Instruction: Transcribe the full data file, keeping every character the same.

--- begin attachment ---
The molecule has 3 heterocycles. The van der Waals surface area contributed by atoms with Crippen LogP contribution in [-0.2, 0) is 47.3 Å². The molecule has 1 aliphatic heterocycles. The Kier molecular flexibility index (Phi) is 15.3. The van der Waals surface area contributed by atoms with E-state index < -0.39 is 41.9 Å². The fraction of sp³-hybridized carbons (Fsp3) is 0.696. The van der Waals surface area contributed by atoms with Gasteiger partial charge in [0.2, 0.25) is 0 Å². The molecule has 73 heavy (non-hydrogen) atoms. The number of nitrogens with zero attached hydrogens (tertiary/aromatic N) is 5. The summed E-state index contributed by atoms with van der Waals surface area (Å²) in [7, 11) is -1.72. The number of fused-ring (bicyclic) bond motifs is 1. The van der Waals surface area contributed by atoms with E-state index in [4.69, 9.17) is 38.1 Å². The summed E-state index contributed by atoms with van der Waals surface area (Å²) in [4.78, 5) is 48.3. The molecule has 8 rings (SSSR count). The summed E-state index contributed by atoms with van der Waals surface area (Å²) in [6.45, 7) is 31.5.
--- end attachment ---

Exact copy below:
The molecule has 3 heterocycles. The van der Waals surface area contributed by atoms with Crippen LogP contribution in [-0.2, 0) is 47.3 Å². The molecule has 1 aliphatic heterocycles. The Kier molecular flexibility index (Phi) is 15.3. The van der Waals surface area contributed by atoms with E-state index < -0.39 is 41.9 Å². The fraction of sp³-hybridized carbons (Fsp3) is 0.696. The van der Waals surface area contributed by atoms with Gasteiger partial charge in [0.2, 0.25) is 0 Å². The molecule has 73 heavy (non-hydrogen) atoms. The number of nitrogens with zero attached hydrogens (tertiary/aromatic N) is 5. The summed E-state index contributed by atoms with van der Waals surface area (Å²) in [7, 11) is -1.72. The number of fused-ring (bicyclic) bond motifs is 1. The van der Waals surface area contributed by atoms with E-state index in [4.69, 9.17) is 38.1 Å². The summed E-state index contributed by atoms with van der Waals surface area (Å²) in [4.78, 5) is 48.3. The molecule has 8 rings (SSSR count). The summed E-state index contributed by atoms with van der Waals surface area (Å²) in [6.45, 7) is 31.5.